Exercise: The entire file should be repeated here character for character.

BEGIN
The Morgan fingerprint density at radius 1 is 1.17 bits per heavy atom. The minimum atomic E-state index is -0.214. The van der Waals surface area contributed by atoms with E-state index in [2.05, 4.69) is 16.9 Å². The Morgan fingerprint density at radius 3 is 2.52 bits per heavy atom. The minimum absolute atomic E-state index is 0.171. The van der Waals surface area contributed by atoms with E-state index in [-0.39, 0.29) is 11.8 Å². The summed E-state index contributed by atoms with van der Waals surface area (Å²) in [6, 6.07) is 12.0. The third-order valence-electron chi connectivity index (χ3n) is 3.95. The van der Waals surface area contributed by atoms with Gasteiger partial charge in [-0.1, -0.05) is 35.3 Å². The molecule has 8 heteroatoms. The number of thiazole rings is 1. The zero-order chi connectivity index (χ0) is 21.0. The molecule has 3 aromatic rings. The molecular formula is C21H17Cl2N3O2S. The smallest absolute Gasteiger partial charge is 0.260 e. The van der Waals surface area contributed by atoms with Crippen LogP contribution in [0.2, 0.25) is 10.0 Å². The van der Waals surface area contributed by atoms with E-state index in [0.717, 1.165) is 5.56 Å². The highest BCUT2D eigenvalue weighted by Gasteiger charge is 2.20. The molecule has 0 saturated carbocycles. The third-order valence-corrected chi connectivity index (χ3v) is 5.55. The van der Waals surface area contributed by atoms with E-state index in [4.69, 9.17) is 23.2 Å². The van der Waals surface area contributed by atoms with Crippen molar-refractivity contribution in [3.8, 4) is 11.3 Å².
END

The Morgan fingerprint density at radius 1 is 1.17 bits per heavy atom. The minimum atomic E-state index is -0.214. The van der Waals surface area contributed by atoms with E-state index in [2.05, 4.69) is 16.9 Å². The Morgan fingerprint density at radius 3 is 2.52 bits per heavy atom. The minimum absolute atomic E-state index is 0.171. The van der Waals surface area contributed by atoms with E-state index in [-0.39, 0.29) is 11.8 Å². The summed E-state index contributed by atoms with van der Waals surface area (Å²) in [6, 6.07) is 12.0. The third-order valence-electron chi connectivity index (χ3n) is 3.95. The van der Waals surface area contributed by atoms with Gasteiger partial charge in [-0.1, -0.05) is 35.3 Å². The molecule has 8 heteroatoms. The number of thiazole rings is 1. The zero-order chi connectivity index (χ0) is 21.0. The molecule has 3 aromatic rings. The molecular formula is C21H17Cl2N3O2S. The smallest absolute Gasteiger partial charge is 0.260 e. The van der Waals surface area contributed by atoms with Crippen LogP contribution in [0.2, 0.25) is 10.0 Å². The van der Waals surface area contributed by atoms with E-state index in [0.717, 1.165) is 5.56 Å². The highest BCUT2D eigenvalue weighted by Gasteiger charge is 2.20. The molecule has 0 saturated carbocycles. The third-order valence-corrected chi connectivity index (χ3v) is 5.55. The van der Waals surface area contributed by atoms with E-state index in [4.69, 9.17) is 23.2 Å². The van der Waals surface area contributed by atoms with Crippen molar-refractivity contribution in [3.8, 4) is 11.3 Å².